Traditional geothermal units built over existing hydrothermal areas can produce electricity at reasonable cost, but there are too few such locations for a large number of these plants to be built in the United States.
Current U. S. installed geothermal generating capacity is around 3,000 MW, mostly in California: This produces less than 0.4% of total U.S. generated electricity. The EIA projection for 2030 is 6,500 MW of geothermal power. There is a potential for twice this much traditional geothermal power generation in the U.S.
Traditional geothermal uses three methods for generating electricity.
The direct steam method uses high temperature steam as it emerges from the earth to drive a turbune generator. These are the most cost effective plants, but sites with steam are rare.
Moat conventional geothermal systems inject high-temperature brine (above 400 °F) from the earth into a low-pressure chamber where the super-heated water, often contaminated with salts and silica, flashes directly into steam, and where the steam then drives a turbine generator.
For low temperature resources, binary cycle systems are used. Moderate temperature geothermal fluid is passed through a heat exchanger where the heat is transferred to a fluid such as iso-butane which vaporizes: The vaporized fluid then drives a turbine generator.
Some of the existing installations have trouble sustaining the system because the super-heated water supply is gradually depleted. But now that most plants re-inject water, the major problem is long-term degradation because the reservoir heat supply is not being replenished as fast as it its being drawn off.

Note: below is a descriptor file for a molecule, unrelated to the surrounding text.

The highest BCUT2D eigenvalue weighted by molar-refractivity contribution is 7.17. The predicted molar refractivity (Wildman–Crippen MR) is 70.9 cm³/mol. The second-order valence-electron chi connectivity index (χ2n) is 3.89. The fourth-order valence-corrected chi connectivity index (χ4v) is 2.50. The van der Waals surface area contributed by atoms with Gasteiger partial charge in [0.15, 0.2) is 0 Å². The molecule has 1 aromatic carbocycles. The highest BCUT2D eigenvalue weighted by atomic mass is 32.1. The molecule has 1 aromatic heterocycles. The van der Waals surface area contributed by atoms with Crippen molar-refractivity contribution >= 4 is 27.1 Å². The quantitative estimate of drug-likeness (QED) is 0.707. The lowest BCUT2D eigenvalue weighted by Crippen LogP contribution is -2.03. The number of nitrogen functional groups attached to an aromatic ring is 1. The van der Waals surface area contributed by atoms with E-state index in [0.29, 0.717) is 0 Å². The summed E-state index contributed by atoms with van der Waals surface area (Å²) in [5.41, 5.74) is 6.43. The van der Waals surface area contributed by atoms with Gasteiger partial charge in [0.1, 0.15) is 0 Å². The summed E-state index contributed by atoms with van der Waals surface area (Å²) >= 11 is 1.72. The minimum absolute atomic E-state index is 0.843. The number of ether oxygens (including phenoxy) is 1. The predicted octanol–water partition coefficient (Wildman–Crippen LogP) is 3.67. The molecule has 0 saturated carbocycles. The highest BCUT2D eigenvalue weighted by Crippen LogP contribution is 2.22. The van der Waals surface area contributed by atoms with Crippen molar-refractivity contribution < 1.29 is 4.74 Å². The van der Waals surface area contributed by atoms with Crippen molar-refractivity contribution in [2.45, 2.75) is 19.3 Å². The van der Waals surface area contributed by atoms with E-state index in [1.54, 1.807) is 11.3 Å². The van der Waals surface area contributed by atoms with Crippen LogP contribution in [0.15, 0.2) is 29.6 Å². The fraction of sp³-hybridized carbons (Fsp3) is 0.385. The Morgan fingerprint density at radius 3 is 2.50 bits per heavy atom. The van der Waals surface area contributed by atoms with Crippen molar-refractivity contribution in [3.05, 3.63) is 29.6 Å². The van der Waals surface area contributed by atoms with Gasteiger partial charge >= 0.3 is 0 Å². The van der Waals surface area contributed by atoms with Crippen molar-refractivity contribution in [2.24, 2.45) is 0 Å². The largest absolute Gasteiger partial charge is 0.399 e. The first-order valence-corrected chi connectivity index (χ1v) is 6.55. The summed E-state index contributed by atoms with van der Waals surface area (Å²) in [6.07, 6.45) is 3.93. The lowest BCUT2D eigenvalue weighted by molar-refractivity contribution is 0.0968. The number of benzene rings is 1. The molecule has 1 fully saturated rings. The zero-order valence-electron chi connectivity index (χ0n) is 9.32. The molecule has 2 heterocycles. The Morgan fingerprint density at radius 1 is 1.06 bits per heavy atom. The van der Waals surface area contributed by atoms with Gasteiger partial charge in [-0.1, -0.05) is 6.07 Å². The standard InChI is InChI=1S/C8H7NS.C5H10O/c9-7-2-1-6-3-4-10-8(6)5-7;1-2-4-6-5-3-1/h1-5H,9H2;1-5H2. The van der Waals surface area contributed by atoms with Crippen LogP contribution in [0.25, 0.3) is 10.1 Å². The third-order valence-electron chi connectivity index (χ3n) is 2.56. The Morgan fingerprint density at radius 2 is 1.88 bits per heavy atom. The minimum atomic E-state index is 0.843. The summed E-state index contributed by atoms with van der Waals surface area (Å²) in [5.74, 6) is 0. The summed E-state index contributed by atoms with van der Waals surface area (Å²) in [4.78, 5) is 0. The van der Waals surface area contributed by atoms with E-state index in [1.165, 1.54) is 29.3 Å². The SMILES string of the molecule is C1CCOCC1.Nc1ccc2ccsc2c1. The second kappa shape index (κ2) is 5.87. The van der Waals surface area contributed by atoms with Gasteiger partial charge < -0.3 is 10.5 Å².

A few ingenious people have taken action to replace the dwindling supply of water, such as by using the water left over from treating sewage and piping it to geothermal plants to provide make-up water for the system.
Even though these geothermal plants can provide electricity at a reasonable cost, conventional geothermal cannot provide large amounts of electricity because there are too few suitable geothermal resources.
Many have heard about Enhanced Geothermal, commonly referred to as Hot Rock geothermal.
Theoretically Hot Rocks could produce huge amounts of electricity.
Hot Rocks entails drilling two wells to depths reaching over 10,000 feet where there are high temperature rock formations. Fracturing techniques are used to open fractures in the rocks between the two wells. Water is injected down one well where it would be converted to steam as it travels through the fractures in the hot rocks. The steam would rise to the surface through the second well and be used to drive a turbine generator.
Geodynamics Limited in Australia has been in the process of attempting to develop such an installation since before 2003. They have drilled wells to a depth of 14,500 feet and the project is still under development. Without massive subsidies, the chances of profitable operation are not high. There is a high risk that the fractured rock will cool faster than expected and continued drilling will be needed.
An effort to develop Hot Rock geothermal power in Basel, Switzerland was stopped in 2006 when the project caused seismic activity. Tremors exceeding 3 on the Richter scale were observed.
In spite of all the press time devoted to Enhanced Geothermal by the Sierra Club and others, it is a distraction that cannot supply the United States with low-cost electricity.
While Hot Rocks is a distraction, traditional geothermal can produce a small amount of electricity at reasonable cost.